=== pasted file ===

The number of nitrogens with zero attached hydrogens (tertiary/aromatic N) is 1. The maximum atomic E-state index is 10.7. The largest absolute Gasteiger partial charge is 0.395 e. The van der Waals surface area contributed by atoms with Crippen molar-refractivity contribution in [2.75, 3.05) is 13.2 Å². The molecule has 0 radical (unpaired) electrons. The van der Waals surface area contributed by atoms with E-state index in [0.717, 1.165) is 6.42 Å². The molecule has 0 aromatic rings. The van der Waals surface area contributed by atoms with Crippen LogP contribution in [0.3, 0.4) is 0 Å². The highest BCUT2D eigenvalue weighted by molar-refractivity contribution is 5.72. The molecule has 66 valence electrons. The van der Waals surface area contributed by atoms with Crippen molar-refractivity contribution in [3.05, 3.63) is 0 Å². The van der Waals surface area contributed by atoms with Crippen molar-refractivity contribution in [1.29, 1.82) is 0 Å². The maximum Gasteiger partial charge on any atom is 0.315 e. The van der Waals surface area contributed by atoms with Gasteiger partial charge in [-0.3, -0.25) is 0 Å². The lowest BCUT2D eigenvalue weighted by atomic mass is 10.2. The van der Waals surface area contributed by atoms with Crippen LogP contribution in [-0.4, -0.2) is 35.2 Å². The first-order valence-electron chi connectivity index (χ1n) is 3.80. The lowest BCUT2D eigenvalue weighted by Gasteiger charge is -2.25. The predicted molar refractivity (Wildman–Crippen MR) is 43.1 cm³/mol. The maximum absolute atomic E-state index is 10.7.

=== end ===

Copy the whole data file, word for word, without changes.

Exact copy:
The number of nitrogens with zero attached hydrogens (tertiary/aromatic N) is 1. The maximum atomic E-state index is 10.7. The largest absolute Gasteiger partial charge is 0.395 e. The van der Waals surface area contributed by atoms with Crippen molar-refractivity contribution in [2.75, 3.05) is 13.2 Å². The molecule has 0 radical (unpaired) electrons. The van der Waals surface area contributed by atoms with E-state index in [0.717, 1.165) is 6.42 Å². The molecule has 0 aromatic rings. The van der Waals surface area contributed by atoms with Crippen LogP contribution in [0.3, 0.4) is 0 Å². The highest BCUT2D eigenvalue weighted by molar-refractivity contribution is 5.72. The molecule has 66 valence electrons. The van der Waals surface area contributed by atoms with Crippen molar-refractivity contribution in [3.05, 3.63) is 0 Å². The van der Waals surface area contributed by atoms with Crippen molar-refractivity contribution in [1.29, 1.82) is 0 Å². The maximum Gasteiger partial charge on any atom is 0.315 e. The van der Waals surface area contributed by atoms with Gasteiger partial charge in [-0.3, -0.25) is 0 Å². The lowest BCUT2D eigenvalue weighted by atomic mass is 10.2. The van der Waals surface area contributed by atoms with Crippen LogP contribution in [-0.4, -0.2) is 35.2 Å². The first-order valence-electron chi connectivity index (χ1n) is 3.80. The lowest BCUT2D eigenvalue weighted by Gasteiger charge is -2.25. The predicted molar refractivity (Wildman–Crippen MR) is 43.1 cm³/mol. The maximum absolute atomic E-state index is 10.7.